There are people looking to transfer their wedding photographs into wood or get a landscape paint on wood into their living room. With wood print, print-on-demand is most profitable because you are printing based on order.

The search volume on Google is 1,100 and Amazon clocks in at 428 this past month.

9 Jewelry Product Ideas

Selling homemade jewelry is one of the most common ways to cash in. People are piling up to purchase homemade jewelry online because of the convenience. In fact, the ecommerce jewelry market grows at a 6% rate yearly with the US in second place at $2.7 billion in revenue.

To leverage on this, you do have to realize that – like every other creative business – making jewelry takes a lot of time, creativity, skill, and effort. Ideas may not come every time and if you are looking to sell different designs, this might pose as an issue to you.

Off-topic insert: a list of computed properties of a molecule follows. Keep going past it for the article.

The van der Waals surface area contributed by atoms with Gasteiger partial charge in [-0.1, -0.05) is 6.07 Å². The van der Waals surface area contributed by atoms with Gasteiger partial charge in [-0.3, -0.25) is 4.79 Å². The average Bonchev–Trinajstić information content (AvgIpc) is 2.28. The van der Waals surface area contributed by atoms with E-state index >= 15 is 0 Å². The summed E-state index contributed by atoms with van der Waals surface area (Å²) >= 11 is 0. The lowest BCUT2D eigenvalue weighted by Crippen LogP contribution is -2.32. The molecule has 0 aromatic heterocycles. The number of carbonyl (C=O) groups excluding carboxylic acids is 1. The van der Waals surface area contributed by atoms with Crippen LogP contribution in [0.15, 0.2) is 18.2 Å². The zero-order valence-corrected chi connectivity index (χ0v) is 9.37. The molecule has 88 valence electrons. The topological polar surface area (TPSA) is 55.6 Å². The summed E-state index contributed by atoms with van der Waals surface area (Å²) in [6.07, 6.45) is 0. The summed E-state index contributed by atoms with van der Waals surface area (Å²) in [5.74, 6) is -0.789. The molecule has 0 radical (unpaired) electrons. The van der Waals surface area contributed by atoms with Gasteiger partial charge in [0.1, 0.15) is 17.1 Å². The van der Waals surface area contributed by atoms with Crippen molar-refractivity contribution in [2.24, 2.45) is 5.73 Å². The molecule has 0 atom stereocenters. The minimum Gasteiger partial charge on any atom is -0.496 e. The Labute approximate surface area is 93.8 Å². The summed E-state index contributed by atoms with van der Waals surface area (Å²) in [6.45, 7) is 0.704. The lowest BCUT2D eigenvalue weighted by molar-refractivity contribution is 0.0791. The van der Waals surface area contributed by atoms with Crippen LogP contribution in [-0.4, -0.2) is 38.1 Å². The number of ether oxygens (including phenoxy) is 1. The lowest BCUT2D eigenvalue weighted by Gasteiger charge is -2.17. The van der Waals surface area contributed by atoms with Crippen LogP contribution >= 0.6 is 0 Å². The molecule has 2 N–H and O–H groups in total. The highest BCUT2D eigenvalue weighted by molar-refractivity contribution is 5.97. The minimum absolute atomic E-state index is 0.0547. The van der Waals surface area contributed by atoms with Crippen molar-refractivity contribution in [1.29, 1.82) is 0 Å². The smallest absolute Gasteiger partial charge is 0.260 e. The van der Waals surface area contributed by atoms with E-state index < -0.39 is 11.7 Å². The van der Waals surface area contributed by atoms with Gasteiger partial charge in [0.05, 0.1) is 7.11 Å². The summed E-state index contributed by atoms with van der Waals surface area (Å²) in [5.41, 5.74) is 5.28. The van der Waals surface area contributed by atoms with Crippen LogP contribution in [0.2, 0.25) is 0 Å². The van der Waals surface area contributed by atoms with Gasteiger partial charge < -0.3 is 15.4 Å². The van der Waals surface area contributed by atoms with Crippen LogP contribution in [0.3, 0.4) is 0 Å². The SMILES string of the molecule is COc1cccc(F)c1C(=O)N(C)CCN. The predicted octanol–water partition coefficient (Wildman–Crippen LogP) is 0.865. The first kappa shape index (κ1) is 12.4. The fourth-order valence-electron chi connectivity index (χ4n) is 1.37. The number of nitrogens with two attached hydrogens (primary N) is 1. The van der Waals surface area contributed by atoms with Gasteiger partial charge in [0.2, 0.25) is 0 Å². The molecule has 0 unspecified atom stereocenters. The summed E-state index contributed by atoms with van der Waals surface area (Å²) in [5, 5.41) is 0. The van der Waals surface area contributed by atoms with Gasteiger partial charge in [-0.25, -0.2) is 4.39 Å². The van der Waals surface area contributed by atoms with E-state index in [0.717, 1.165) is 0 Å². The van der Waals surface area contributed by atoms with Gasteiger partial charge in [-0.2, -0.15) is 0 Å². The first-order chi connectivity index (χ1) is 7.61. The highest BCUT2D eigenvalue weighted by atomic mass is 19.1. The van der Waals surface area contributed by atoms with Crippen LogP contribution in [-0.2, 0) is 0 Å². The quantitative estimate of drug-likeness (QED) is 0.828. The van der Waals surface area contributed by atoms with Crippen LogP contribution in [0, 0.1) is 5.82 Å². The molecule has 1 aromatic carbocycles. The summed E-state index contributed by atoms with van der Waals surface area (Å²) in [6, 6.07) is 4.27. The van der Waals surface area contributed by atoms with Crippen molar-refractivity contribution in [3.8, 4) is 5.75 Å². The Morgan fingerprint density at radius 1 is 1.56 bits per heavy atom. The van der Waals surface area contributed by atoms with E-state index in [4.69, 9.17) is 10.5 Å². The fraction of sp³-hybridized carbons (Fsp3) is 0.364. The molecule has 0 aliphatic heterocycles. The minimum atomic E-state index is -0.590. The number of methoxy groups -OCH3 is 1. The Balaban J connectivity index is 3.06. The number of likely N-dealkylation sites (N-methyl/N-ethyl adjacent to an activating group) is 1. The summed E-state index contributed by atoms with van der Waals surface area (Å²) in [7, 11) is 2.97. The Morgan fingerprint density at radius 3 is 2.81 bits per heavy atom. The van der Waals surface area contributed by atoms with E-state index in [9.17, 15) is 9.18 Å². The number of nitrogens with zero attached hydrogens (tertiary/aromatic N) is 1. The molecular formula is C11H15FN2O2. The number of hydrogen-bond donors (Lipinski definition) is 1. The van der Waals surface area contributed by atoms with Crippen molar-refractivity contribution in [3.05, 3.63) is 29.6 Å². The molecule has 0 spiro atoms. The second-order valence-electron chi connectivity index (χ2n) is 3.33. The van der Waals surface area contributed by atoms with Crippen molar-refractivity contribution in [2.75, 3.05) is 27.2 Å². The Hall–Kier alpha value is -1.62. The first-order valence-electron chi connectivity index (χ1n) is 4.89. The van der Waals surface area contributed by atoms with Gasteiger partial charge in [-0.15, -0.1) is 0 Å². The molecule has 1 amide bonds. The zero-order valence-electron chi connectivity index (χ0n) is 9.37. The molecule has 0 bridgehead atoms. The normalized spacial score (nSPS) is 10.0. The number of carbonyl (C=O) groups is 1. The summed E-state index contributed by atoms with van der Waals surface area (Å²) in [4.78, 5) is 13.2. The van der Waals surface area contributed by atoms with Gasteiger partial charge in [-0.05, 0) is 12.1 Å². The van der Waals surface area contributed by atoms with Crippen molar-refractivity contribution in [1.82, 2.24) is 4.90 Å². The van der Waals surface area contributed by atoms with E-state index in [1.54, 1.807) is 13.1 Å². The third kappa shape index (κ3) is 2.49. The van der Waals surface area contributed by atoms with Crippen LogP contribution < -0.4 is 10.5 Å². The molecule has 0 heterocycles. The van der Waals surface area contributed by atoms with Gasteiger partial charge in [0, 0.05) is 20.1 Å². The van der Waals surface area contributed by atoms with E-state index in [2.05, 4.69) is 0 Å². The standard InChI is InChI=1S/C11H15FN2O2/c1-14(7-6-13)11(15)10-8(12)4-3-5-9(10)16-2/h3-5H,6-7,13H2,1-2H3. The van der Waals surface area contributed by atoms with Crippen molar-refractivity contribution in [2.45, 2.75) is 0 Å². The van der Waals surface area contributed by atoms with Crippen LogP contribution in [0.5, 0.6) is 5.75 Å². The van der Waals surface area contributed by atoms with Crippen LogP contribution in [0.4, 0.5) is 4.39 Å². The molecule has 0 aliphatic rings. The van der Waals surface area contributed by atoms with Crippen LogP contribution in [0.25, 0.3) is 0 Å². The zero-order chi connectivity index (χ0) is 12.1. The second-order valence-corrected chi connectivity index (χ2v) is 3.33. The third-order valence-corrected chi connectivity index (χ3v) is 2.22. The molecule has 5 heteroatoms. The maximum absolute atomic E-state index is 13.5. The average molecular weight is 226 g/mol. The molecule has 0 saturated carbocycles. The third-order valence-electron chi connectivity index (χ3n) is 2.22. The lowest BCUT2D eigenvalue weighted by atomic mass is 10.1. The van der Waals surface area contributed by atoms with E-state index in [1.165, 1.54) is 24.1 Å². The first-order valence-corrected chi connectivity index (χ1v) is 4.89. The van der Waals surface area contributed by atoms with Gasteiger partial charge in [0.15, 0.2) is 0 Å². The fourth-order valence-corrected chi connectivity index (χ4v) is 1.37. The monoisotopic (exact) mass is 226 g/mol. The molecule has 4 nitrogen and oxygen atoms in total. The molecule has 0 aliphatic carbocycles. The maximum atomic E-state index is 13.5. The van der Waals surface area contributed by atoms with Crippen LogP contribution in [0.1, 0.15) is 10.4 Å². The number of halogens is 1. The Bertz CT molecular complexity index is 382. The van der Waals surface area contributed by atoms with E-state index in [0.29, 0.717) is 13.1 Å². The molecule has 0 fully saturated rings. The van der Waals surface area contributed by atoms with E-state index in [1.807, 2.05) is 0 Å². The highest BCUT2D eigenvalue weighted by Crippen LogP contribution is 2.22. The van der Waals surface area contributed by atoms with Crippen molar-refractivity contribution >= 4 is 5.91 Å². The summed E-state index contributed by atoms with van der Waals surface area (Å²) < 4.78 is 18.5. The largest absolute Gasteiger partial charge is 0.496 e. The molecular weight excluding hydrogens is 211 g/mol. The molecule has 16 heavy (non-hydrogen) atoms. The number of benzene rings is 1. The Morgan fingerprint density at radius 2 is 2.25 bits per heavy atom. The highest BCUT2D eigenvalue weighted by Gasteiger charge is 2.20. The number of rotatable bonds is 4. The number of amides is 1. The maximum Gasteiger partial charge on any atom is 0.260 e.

People typically don’t search specific keywords when jewelry shopping. They tend to use general keywords and look for something they like within that category.

Moving on to the best DIY jewelry you should sell in 2019, we have:

1. Locket Necklace

Lockets have been around for a long time and people still buy them. The monthly search volume on Google is 7,200 and on Amazon, it is 3,921.

If I were to sell these, I would learn how to make them first:

2. Cufflinks

Wearing cufflinks have always been a fashion thing for men because of the limited number of jewelry we can wear in a formal setting; women are also catching on this piece. 44K people on Google are searching for how to wear them. 10K people are searching on Amazon looking to buy them.

Check out how to make cufflinks:

3. Ear Cuffs